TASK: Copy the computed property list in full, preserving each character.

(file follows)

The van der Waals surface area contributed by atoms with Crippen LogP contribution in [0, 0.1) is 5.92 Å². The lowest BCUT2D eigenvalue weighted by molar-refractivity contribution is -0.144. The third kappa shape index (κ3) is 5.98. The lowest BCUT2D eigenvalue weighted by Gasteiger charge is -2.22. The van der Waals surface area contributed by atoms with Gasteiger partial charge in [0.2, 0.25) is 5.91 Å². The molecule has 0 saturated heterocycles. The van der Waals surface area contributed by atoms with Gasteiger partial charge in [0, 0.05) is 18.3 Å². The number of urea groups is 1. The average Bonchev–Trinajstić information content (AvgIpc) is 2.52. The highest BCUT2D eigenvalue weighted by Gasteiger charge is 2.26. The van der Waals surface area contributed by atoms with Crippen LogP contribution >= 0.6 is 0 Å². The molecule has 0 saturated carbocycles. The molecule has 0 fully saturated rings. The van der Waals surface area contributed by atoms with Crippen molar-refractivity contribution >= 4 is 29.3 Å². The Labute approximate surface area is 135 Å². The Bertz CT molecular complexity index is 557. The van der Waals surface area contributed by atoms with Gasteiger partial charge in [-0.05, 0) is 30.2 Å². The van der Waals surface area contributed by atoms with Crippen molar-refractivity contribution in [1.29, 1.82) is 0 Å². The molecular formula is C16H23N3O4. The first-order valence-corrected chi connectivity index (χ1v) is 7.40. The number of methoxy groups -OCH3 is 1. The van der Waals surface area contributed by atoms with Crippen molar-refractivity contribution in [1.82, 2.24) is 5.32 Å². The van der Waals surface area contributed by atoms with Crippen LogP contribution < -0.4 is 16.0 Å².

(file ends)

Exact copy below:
The van der Waals surface area contributed by atoms with Crippen LogP contribution in [0, 0.1) is 5.92 Å². The lowest BCUT2D eigenvalue weighted by molar-refractivity contribution is -0.144. The third kappa shape index (κ3) is 5.98. The lowest BCUT2D eigenvalue weighted by Gasteiger charge is -2.22. The van der Waals surface area contributed by atoms with Gasteiger partial charge in [0.2, 0.25) is 5.91 Å². The molecule has 0 saturated heterocycles. The van der Waals surface area contributed by atoms with Gasteiger partial charge in [0, 0.05) is 18.3 Å². The number of urea groups is 1. The average Bonchev–Trinajstić information content (AvgIpc) is 2.52. The highest BCUT2D eigenvalue weighted by Gasteiger charge is 2.26. The van der Waals surface area contributed by atoms with Crippen LogP contribution >= 0.6 is 0 Å². The molecule has 0 saturated carbocycles. The molecule has 0 fully saturated rings. The van der Waals surface area contributed by atoms with Crippen molar-refractivity contribution >= 4 is 29.3 Å². The Labute approximate surface area is 135 Å². The Bertz CT molecular complexity index is 557. The van der Waals surface area contributed by atoms with Gasteiger partial charge in [-0.05, 0) is 30.2 Å². The van der Waals surface area contributed by atoms with Crippen molar-refractivity contribution in [1.29, 1.82) is 0 Å². The molecular formula is C16H23N3O4. The first-order valence-corrected chi connectivity index (χ1v) is 7.40. The number of methoxy groups -OCH3 is 1. The van der Waals surface area contributed by atoms with Crippen molar-refractivity contribution in [1.82, 2.24) is 5.32 Å². The van der Waals surface area contributed by atoms with Crippen LogP contribution < -0.4 is 16.0 Å².